indian cinema heritage foundation

Salim-Javed’s Inferno: Najayaz Baaps and Unforgiving Sons

03 Mar, 2020 | Long Features by Cinemaazi Team Member Nildeep Paul
A poster of Deewar (1975) from the Cinemaazi archives

Tum mere najayaz baap ho, declared the hero at his father, and a nation woke up to a new world of anger, violence and reprisal, one where the old world withered in front of the smouldering gaze of the ‘angry young man’. This iconic line, from Yash Chopra’s 1978 multi-starrer blockbuster Trishul, was the exclamation point of a sentiment running through Hindi cinema for quite some time. Disillusionment with the older generation’s idealism and a bleak socio-economic environment led to the awareness that the well of post-Independence optimism had finally run dry. Tectonic shifts were in motion and a new kind of cinema was needed to portray them. For many, the words “Written by Salim-Javed” came to signify precisely that kind of cinema.

The legend of the Salim-Javed films, enhanced by the supernova that was Amitabh Bachchan’s stardom, is such that their films hardly need any introduction. Mere mention of the name brings to mind the images of the chilling Gabbar Singh in the desolate valley of Ramgarh in Sholay (Ramesh Sippy, 1975), Vijay’s eruption of rage at Sher Khan in Zanjeer (Prakash Mehra, 1973) and who can forget the Mere paas maa hai moment from Deewar (Yash Chopra, 1975). Much has been written of the range of influences on their work, from the spaghetti westerns (especially Sergio Leone’s Dollars trilogy and Once Upon a Time in the West) to films like Mother India (Mehboob Khan, 1957) and Gunga Jumna (Nitin Bose, 1961), the colourful pulp fiction of James Hadley Chase and Ibn-e-Safi to the brooding heroes of films like Pyaasa (Guru Dutt, 1957). Their work has been praised for memorable dialogues and riveting plots, but also derided for being too derivative and unoriginal. To their credit, Salim Khan and Javed Akhtar openly wore their inspirations on their sleeves and re-invented the oft-used tropes of Hindi cinema for an audience growing tired with the conventional social film.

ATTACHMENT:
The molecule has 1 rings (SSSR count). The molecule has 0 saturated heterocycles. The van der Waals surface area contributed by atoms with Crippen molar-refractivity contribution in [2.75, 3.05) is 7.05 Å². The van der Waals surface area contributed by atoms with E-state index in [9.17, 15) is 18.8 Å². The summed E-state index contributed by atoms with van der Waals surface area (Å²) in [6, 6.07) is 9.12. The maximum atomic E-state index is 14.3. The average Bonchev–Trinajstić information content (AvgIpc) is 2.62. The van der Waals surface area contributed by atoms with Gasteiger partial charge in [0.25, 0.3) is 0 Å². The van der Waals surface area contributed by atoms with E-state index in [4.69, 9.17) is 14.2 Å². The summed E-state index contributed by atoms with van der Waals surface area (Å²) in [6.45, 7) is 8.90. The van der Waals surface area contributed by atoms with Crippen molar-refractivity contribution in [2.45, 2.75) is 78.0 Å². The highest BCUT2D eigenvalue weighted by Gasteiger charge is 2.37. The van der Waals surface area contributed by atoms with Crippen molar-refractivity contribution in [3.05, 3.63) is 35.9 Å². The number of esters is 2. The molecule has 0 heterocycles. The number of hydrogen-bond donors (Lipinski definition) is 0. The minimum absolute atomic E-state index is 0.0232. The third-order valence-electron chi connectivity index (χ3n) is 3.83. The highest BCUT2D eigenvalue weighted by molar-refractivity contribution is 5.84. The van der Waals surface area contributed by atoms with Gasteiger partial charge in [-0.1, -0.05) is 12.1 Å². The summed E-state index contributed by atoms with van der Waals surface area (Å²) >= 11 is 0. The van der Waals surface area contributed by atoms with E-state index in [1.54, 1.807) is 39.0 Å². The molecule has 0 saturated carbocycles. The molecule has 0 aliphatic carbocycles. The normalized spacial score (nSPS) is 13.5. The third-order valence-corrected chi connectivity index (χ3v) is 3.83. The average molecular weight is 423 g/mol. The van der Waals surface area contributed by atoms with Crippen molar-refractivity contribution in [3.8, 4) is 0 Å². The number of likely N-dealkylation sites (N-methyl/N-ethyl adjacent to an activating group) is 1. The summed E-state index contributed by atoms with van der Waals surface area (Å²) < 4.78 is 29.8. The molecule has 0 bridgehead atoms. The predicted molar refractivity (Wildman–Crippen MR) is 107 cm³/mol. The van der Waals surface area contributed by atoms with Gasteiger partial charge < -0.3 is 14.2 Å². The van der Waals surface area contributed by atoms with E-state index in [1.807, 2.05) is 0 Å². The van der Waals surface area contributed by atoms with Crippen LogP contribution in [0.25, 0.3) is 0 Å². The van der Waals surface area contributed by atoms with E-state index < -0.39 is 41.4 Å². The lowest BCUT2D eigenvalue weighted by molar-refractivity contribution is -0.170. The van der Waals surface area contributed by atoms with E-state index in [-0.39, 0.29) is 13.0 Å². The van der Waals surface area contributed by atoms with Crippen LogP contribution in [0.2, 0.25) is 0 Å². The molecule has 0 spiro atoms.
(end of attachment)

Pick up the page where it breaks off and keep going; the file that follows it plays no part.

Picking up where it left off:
In most of these films the central conflict is between idealism and cynicism, in which the ideal image of the nation is at odds with its fractured reality

The central conflicts in Khan and Akhtar’s cinema have always been crystal clear, often channelled through existing narrative paradigms. Birju from Mother India transformed into the more urbanised Vijay of Deewar, the popular legends of dacoits from Chambal (Salim Khan’s father being a police officer) and their many iterations in cinema (Mera Gaon Mera Desh, Khote Sikkay) are given new form in Gabbar Singh, the trope of siblings lost and found is used in Seeta Aur Geeta (Ramesh Sippy, 1972), Yaadon Ki Baaraat (Nasir Hussain, 1973) and Haath Ki Safai (Prakash Mehra, 1974). In most of these films the primary conflict is between idealism and cynicism, in which the ideal image of the nation is at odds with its fractured reality. The most popular vessel of representing such conflicts in Hindi cinema has always been the family, between the normativity of the older generation and the modernity of the new. The father usually stands in for either rigid conformity or failed masculinity, while the mother is sometimes the eternally suffering victim, sometimes the balancing force but always a repository of ‘Indian’ virtues. Salim-Javed deftly appropriated these tropes in their unique fashion, but most notably through a complex relationship between father and son in many of their acclaimed films.